It’s good that two men are fetched. Mary’s testimony as a woman in those days would not have been valid – it required two men. Such was the prejudice of the day that two partially blind men would have been accepted as witnesses, I suspect, rather than one woman with 20=20 vision.

The men are not much better. They’re not seeing clearly either. John – the writer of the gospel writing about himself – says this:

Joh 20:8  Finally the other disciple, who had reached the tomb first, also went inside. He saw and believed.

Joh 20:9  (They still did not understand from Scripture that Jesus had to rise from the dead.)

And then they go home – a clear sign that the lights are not completely on in their minds either. Probably went home to think about it. They certainly aren’t telling people the good news at this point. There’s no proclamation like ours – THE LORD HAS RISEN! HE HAS RISEN INDEED.

Mary stays there. She looks inside the tomb – and gets much more than she bargained for. It’s a lovely thing – that she sees angels. Even though the angels don’t shift her emotions.  Joh 20:13  They ask(ed) her, “Woman, why are you crying?” “They have taken my Lord away,” she said, “and I don’t know where they have put him.”

Still looking for the body. Someone’s put the body somewhere –disposed of it in an inappropriate way.

Then she sees another someone, who says.

Joh 20:15  “Woman,” he said, “why are you crying? Who is it you are looking for?”

Thinking he was the gardener, she says, “Sir, if you have carried him away, tell me where you have put him, and I will get him.”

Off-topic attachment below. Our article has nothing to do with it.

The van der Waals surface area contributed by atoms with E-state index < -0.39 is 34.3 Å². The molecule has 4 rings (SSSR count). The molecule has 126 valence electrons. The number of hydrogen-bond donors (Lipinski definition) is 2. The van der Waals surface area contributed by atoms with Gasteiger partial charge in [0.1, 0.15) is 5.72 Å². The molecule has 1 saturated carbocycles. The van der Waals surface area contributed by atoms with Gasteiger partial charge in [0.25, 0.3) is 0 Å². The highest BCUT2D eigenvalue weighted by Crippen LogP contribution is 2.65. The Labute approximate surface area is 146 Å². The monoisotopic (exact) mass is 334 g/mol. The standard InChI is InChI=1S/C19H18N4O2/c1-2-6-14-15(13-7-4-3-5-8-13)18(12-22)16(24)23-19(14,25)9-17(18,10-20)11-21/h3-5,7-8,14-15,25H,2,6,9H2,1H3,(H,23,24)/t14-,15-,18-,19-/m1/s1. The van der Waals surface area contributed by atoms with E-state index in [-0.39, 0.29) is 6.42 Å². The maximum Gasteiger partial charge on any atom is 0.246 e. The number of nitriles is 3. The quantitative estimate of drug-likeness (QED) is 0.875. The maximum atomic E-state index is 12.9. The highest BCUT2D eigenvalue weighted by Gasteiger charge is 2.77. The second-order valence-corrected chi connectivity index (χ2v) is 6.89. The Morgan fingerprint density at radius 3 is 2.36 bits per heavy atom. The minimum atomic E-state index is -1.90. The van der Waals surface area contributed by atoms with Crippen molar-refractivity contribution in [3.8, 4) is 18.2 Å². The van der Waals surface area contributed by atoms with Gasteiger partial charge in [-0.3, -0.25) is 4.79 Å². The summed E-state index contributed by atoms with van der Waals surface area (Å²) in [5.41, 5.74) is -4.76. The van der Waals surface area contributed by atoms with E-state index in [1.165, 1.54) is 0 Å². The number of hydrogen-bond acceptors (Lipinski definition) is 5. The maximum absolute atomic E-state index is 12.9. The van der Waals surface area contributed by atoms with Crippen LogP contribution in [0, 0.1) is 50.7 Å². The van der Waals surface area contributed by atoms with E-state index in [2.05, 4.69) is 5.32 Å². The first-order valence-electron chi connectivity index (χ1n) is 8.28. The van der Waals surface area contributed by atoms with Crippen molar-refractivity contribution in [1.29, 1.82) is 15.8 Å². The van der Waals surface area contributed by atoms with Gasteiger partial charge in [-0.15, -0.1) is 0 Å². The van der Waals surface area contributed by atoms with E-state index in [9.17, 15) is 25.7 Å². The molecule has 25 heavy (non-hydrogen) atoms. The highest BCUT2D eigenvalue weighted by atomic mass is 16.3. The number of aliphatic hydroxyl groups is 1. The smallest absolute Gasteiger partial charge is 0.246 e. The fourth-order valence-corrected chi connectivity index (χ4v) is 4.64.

Still in the dark. Mary. Until she hears the voice – the personal call of her name:

 Joh 20:16  Jesus said to her, “Mary.”  She turn (s) (ed) toward him and cries (cried) out in Aramaic, “Rabboni!” (which means Teacher).

One can hear the words of John elsewhere in the gospel:

Jesus words:  “He calls his own sheep by name and leads them out. When he has brought out all his own, he goes ahead of them, and the sheep follow him because they know his voice” (10:3-4).

Mary calls him “Rabboni!” Teacher!

There is recognition – that this really is the one who was dead. It doesn’t matter what the scholars say about the words – whether kyrie – translated as “Lord” or “Sir” is higher or lower than “Rabboni” – Teacher – is higher than Sir and less than Lord.

Anybody dealing with a dead person coming alive again would take time to figure out the theological implications and the title doesn’t matter.

“I have seen the Lord” is the stuff of transformation! Death is overcome. Grief is dispelled. Life is changed forever.

The resurrection is the lens by which we see the world from that day on.

And here’s the curious thing – even though our faith depends on this amazing event from the past – the resurrection means that “The present is determined by the future not the past.”

This is the power of hope. The forgiving Jesus who took Mary as one of his disciples despite her shady past gives new impetus to her future. This woman sits down and tells the men! “And she told them that he had said these things to her.”

Some people think that men have been forced to listen to women every since! It settles the idea that women should or should not speak in church, I think!